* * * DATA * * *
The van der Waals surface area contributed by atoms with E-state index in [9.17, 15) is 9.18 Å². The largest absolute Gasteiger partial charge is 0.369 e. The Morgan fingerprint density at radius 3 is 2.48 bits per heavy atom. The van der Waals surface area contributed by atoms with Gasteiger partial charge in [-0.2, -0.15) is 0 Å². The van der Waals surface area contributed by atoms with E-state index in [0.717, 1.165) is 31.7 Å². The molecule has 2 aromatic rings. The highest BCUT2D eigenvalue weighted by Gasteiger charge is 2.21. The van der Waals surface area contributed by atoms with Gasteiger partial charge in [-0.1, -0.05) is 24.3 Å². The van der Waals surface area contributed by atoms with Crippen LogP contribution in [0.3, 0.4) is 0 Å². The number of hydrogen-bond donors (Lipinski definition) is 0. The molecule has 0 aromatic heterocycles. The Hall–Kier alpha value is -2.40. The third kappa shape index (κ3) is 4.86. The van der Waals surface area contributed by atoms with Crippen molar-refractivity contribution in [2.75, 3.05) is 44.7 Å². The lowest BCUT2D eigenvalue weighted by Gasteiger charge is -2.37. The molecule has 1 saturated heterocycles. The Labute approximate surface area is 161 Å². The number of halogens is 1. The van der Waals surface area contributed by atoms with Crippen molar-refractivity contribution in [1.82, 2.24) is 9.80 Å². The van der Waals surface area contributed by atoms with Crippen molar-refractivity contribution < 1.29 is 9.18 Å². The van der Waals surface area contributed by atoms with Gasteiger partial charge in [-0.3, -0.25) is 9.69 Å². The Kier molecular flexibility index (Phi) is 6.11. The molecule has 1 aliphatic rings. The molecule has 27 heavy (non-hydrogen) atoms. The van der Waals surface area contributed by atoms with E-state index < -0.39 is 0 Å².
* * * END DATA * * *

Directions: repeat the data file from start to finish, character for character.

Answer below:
The van der Waals surface area contributed by atoms with E-state index in [9.17, 15) is 9.18 Å². The largest absolute Gasteiger partial charge is 0.369 e. The Morgan fingerprint density at radius 3 is 2.48 bits per heavy atom. The van der Waals surface area contributed by atoms with Gasteiger partial charge in [-0.2, -0.15) is 0 Å². The van der Waals surface area contributed by atoms with E-state index in [0.717, 1.165) is 31.7 Å². The molecule has 2 aromatic rings. The highest BCUT2D eigenvalue weighted by Gasteiger charge is 2.21. The van der Waals surface area contributed by atoms with Gasteiger partial charge in [-0.1, -0.05) is 24.3 Å². The van der Waals surface area contributed by atoms with Crippen LogP contribution in [0.3, 0.4) is 0 Å². The number of hydrogen-bond donors (Lipinski definition) is 0. The molecule has 0 aromatic heterocycles. The Hall–Kier alpha value is -2.40. The third kappa shape index (κ3) is 4.86. The van der Waals surface area contributed by atoms with Crippen molar-refractivity contribution in [2.75, 3.05) is 44.7 Å². The lowest BCUT2D eigenvalue weighted by Gasteiger charge is -2.37. The molecule has 1 saturated heterocycles. The Labute approximate surface area is 161 Å². The number of halogens is 1. The van der Waals surface area contributed by atoms with Crippen molar-refractivity contribution in [1.82, 2.24) is 9.80 Å². The van der Waals surface area contributed by atoms with Crippen molar-refractivity contribution < 1.29 is 9.18 Å². The van der Waals surface area contributed by atoms with Gasteiger partial charge in [-0.3, -0.25) is 9.69 Å². The Kier molecular flexibility index (Phi) is 6.11. The molecule has 1 aliphatic rings. The molecule has 27 heavy (non-hydrogen) atoms. The van der Waals surface area contributed by atoms with E-state index < -0.39 is 0 Å².